January 31, 2020 at 2:31 pm

Drug Regulators Don’t Recommend Former “Party Drug” Due to Withdrawal Concerns

Esketamine, a drug that has been used as a “recreational party drug,” is being marketed as Spravato by Janssen Pharmaceuticals who claim it is effective for “treatment-resistant depression.” European drug regulators, NICE, recently announced it does not recommend Janssen’s product citing “concerns over the effect of stopping esketamine treatment, whether symptom improvements will continue and if these can improve someone’s quality of life.”
Read the full story here.
January 30, 2020 at 4:02 pm

International Committee Proposes New Conflicts of Interest Disclosures

The International Committe of Medical Journal Editors is recommending new changes to better ensure readers have accurate info regarding authors possible conflicts of interests, reports the New England Journal of Medicine.
“Many stakeholders — editors, peer reviewers, clinicians, educators, policymakers, patients, and the public — rely on the disclosure of authors’ relationships and activities to inform their assessments. Trust in the transparency, consistency, and completeness of these disclosures is essential.”
Read the full article here.
January 28, 2020 at 2:16 pm

Lown Institute Releases New Report About Deprescribing

The Lown Institute’s new report, “Eliminate Medication Overload,” can help Americans reduce the risks of adverse drug effects. Lown states, “each additional drug a person takes increases the risk of suffering serious, sometimes even deadly, harm and every day, 750 Americans age 65 and older are hospitalized due to a serious side effect associated with taking multiple medications.”
It is recommended that patients and prescribers regularly review medications and discuss ways to reduce or discontinue those that may be harmful or no longer needed.
Read the prescription check-up report here.
January 25, 2020 at 11:02 am

MIA Radio Interviews MISSD Founder

Thank you to James Moore, MIA radio host, for inviting Wendy Dolin on his show today. James and Wendy discuss several topics including efforts to increase akathisia awareness, drug trial transparency and accurate pharmaceutical labeling to help reduce iatrogenic harms.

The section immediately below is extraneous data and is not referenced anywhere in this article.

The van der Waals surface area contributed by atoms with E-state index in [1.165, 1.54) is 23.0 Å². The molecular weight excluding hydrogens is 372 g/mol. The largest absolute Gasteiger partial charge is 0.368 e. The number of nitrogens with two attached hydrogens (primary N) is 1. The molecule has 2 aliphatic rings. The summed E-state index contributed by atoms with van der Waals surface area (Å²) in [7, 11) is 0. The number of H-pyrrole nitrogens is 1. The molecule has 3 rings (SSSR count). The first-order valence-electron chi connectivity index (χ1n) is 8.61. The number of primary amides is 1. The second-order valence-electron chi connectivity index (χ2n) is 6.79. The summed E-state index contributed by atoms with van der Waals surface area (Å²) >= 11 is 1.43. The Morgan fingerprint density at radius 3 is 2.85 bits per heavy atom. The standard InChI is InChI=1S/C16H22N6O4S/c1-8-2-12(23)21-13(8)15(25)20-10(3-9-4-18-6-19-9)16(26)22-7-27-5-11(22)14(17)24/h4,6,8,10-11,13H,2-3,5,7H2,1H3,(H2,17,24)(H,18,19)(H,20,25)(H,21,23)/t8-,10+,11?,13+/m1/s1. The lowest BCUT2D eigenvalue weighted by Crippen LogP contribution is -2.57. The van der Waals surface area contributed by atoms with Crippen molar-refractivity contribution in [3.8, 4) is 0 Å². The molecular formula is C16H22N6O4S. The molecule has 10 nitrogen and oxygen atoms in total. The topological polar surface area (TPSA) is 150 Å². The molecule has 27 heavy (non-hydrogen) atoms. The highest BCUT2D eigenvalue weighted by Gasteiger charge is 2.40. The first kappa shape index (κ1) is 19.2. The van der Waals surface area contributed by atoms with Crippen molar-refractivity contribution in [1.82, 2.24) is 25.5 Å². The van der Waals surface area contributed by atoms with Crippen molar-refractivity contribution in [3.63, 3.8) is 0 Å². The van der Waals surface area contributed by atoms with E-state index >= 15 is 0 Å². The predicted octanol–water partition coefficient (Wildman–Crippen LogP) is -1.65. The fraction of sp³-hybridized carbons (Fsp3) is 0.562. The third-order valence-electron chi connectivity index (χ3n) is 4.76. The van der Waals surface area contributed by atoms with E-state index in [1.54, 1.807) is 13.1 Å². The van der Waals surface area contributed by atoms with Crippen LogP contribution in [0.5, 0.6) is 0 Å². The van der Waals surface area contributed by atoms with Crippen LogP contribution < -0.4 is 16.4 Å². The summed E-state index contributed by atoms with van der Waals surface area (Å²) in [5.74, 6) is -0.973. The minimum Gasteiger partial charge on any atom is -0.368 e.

Listen to the show here.
January 23, 2020 at 3:45 pm

A Sister Speaks Up To Help Others

Caroline Downing, who lost her twelve-year-old sister, Candace, to prescription-drug-induced death in 2004, discusses her family’s experiences and her own efforts to raise awareness of adverse drug effects.
Listen to Akathisia Stories, podcast 6 here.
January 22, 2020 at 2:16 pm

Another “Train Accident” Possibly Linked to Akathisia

The sixteen-year-old girl who died in a “train accident” became agitated and had shared that Zoloft made her feel ‘funny.'” Read the full story here.
January 20, 2020 at 11:18 am

Parents Say Zoloft “Didn’t Help” Their Son

A gifted young footballer who jumped in front of a train was prescribed depression pills prior to his death. Parents say had never talked about suicide before but had mentioned feeling “hopelessness.”  Read the full story here.
January 17, 2020 at 12:12 pm

New Report Finds FDA Uses Less Data to Approve Drugs

“The FDA has increasingly accepted less data and more surrogate measures and has shortened its review times.” Consumers considering taking a new prescription should “scour a drug’s patient-package insert and the FDA website for information on the benefits and risks of the medication.”
Get the full story here.
January 16, 2020 at 4:17 pm

New Documentary Spotlights Polypharmacy and Adverse Drug Effects

US veteran and drug safety advocate, Angela Peacock, is one of many who share their factual experiences in the new documentary, “Medicating Normal” which is premiering at the Santa Barbara International Film Festival today and tomorrow. MISSD founder, Wendy Dolin, was pleased to see this film earlier and hopes it will help more people better understand the possible risks posed by various pharmaceuticals prior to prescription.
Listen to the podcast here.
January 14, 2020 at 12:55 pm

Miss America Parades Drug Safety

The new Miss America ran on a platform of drug safety focused on children. MISSD appreciates her efforts and hopes she will help save lives by highlighting life-threatening adverse drug effects posed by various pharmaceutical products.
Listen to the full story here.